"Current situation. #Louisville" Photo: Jorge Ventura/Daily Caller via Twitter

Geoffrey Ingersoll, editor-in-chief of the Daily Caller, wrote via Twitter that two reporters were arrested by Louisville Metro Police while covering protests that followed the grand jury decision not to charge police officers for the killing of 26-year-old Breonna Taylor.

Why it matters: Louisville Metro Police Department has not shared a precise number of arrests, but the Courier Journal reports that LMPD spokesperson Lamont Washington said around 2am ET on Thursday that nearly "100” people were detained.

What they’re saying: The journalists, Shelby Talcott and Jorge Ventura, were arrested despite "reporting for an accredited media outlet and ... operating in the capacity of press." Both reporters live-tweeted the events:

  • Talcott posted a thread, first saying: "Police are corralling everyone in," along with a video. She followed: "They have us all on the ground right now," and wrote, "police are taking people and putting them in zip tie cuffs."
  • Ventura tweeted at 10:50pm on Wednesday: "Just got arrested by #Louisville PD."
  • He announced his release via Twitter at 1:20pm Thursday.
  • "I am being charged with two misdemeanors related to breaking curfew & unlawful assembly while reporting on the ground in #Louisville," Ventura wrote midday Thursday.

Worth noting: Two LMPD officers were shot in the downtown area of Louisville, the department confirmed. Both sustained non-life-threatening injuries, and there is one suspect in custody.

Go deeper

Judge drops third-degree murder charge against Derek Chauvin in George Floyd death

Former Minneapolis police officer Derek Chauvin. Photo: Hennepin County Sheriff's Office

A Minnesota judge on Thursday dropped the third-degree murder charge against former Minneapolis police officer Derek Chauvin in the death of George Floyd, but kept the higher charge, KARE 11 reports.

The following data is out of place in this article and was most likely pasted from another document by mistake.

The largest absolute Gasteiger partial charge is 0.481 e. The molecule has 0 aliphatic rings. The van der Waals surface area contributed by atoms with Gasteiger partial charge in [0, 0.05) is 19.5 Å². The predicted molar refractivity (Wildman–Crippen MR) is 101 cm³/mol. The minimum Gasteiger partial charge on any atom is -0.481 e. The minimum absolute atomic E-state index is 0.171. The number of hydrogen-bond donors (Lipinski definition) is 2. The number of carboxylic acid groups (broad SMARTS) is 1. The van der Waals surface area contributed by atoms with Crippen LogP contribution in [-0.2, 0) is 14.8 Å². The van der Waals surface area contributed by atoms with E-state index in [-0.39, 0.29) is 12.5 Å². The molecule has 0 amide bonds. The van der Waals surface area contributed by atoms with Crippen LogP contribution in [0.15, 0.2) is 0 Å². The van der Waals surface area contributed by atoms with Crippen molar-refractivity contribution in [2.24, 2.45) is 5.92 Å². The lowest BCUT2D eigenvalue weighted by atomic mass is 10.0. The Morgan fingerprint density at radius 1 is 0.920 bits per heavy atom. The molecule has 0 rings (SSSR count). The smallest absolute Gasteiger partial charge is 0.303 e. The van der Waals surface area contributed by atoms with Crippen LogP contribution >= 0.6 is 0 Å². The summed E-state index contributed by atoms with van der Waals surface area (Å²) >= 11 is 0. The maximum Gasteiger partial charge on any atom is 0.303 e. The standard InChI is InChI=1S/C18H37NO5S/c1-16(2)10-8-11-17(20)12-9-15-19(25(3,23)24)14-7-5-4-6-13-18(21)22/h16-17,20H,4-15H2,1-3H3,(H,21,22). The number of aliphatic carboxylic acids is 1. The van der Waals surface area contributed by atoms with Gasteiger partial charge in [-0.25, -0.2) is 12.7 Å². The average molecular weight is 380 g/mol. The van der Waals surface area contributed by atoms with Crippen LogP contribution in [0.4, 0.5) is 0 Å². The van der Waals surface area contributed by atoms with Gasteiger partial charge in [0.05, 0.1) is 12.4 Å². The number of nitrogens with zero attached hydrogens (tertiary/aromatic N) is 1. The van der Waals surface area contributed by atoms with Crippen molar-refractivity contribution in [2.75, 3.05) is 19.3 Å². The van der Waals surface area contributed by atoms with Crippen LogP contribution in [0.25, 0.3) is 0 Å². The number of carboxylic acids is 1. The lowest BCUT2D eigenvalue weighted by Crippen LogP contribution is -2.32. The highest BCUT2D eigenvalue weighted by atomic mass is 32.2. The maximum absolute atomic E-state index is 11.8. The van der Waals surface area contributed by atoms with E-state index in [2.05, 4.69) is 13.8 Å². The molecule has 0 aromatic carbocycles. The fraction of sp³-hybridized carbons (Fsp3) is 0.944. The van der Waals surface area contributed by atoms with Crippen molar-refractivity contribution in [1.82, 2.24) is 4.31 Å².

Driving the news: Hennepin County District Judge Peter Cahill wrote that he was dropping the third-degree murder charge because Chauvin's actions did not put others in danger. Chauvin, who knelt on Floyd's neck for several minutes as the Black man cried out, "I can't breathe," still faces the higher second-degree murder charge, as well as a second-degree manslaughter charge.

Amy Harder, author of Generate
5 hours ago - Energy & Environment

Climate change goes mainstream in presidential debate

Photo illustration: Aïda Amer/Axios. Photo: Olivier Douliery-Pool/Getty

The most notable part of Thursday’s presidential debate on climate change was the fact it was included as a topic and assumed as a fact.

The big picture: This is the first time in U.S. presidential history that climate change was a featured issue at a debate. It signals how the problem has become part of the fabric of our society. More extreme weather, like the wildfires ravaging Colorado, is pushing the topic to the front-burner.

Finally, a real debate

Photo: Morry Gash/AP

A more disciplined President Trump held back from the rowdy interruptions at tonight's debate in Nashville, while making some assertions so outlandish that Joe Biden chuckled and even closed his eyes. A Trump campaign adviser told Axios: "He finally listened." 

The result: A real debate.